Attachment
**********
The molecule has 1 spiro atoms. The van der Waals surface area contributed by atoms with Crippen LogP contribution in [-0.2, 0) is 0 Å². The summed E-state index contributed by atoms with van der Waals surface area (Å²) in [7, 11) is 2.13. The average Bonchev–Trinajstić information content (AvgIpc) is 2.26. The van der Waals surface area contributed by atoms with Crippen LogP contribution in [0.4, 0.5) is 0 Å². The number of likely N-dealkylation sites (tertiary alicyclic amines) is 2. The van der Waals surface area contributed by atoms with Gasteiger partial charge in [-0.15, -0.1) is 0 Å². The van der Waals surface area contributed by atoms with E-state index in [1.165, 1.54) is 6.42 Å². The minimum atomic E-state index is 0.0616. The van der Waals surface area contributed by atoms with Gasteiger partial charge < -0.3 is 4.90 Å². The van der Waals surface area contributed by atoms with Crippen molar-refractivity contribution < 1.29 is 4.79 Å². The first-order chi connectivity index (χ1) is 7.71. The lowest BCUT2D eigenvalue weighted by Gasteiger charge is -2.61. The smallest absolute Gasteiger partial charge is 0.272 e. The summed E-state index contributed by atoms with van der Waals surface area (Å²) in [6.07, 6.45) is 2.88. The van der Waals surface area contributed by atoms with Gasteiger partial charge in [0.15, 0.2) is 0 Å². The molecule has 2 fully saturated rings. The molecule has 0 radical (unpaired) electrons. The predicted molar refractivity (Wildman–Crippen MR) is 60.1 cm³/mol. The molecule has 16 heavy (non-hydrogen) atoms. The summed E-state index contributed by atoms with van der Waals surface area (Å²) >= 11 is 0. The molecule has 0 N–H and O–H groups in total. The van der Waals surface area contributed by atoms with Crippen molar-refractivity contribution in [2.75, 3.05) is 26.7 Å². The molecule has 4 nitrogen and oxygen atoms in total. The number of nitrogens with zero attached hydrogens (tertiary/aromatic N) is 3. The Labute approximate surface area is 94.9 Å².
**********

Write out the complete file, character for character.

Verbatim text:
The molecule has 1 spiro atoms. The van der Waals surface area contributed by atoms with Crippen LogP contribution in [-0.2, 0) is 0 Å². The summed E-state index contributed by atoms with van der Waals surface area (Å²) in [7, 11) is 2.13. The average Bonchev–Trinajstić information content (AvgIpc) is 2.26. The van der Waals surface area contributed by atoms with Crippen LogP contribution in [0.4, 0.5) is 0 Å². The number of likely N-dealkylation sites (tertiary alicyclic amines) is 2. The van der Waals surface area contributed by atoms with Gasteiger partial charge in [-0.15, -0.1) is 0 Å². The van der Waals surface area contributed by atoms with E-state index in [1.165, 1.54) is 6.42 Å². The minimum atomic E-state index is 0.0616. The van der Waals surface area contributed by atoms with Gasteiger partial charge < -0.3 is 4.90 Å². The van der Waals surface area contributed by atoms with Crippen molar-refractivity contribution < 1.29 is 4.79 Å². The first-order chi connectivity index (χ1) is 7.71. The lowest BCUT2D eigenvalue weighted by Gasteiger charge is -2.61. The smallest absolute Gasteiger partial charge is 0.272 e. The summed E-state index contributed by atoms with van der Waals surface area (Å²) in [6.07, 6.45) is 2.88. The van der Waals surface area contributed by atoms with Gasteiger partial charge in [0.15, 0.2) is 0 Å². The molecule has 2 fully saturated rings. The molecule has 0 radical (unpaired) electrons. The predicted molar refractivity (Wildman–Crippen MR) is 60.1 cm³/mol. The molecule has 16 heavy (non-hydrogen) atoms. The summed E-state index contributed by atoms with van der Waals surface area (Å²) >= 11 is 0. The molecule has 0 N–H and O–H groups in total. The van der Waals surface area contributed by atoms with Crippen molar-refractivity contribution in [2.75, 3.05) is 26.7 Å². The molecule has 4 nitrogen and oxygen atoms in total. The number of nitrogens with zero attached hydrogens (tertiary/aromatic N) is 3. The Labute approximate surface area is 94.9 Å².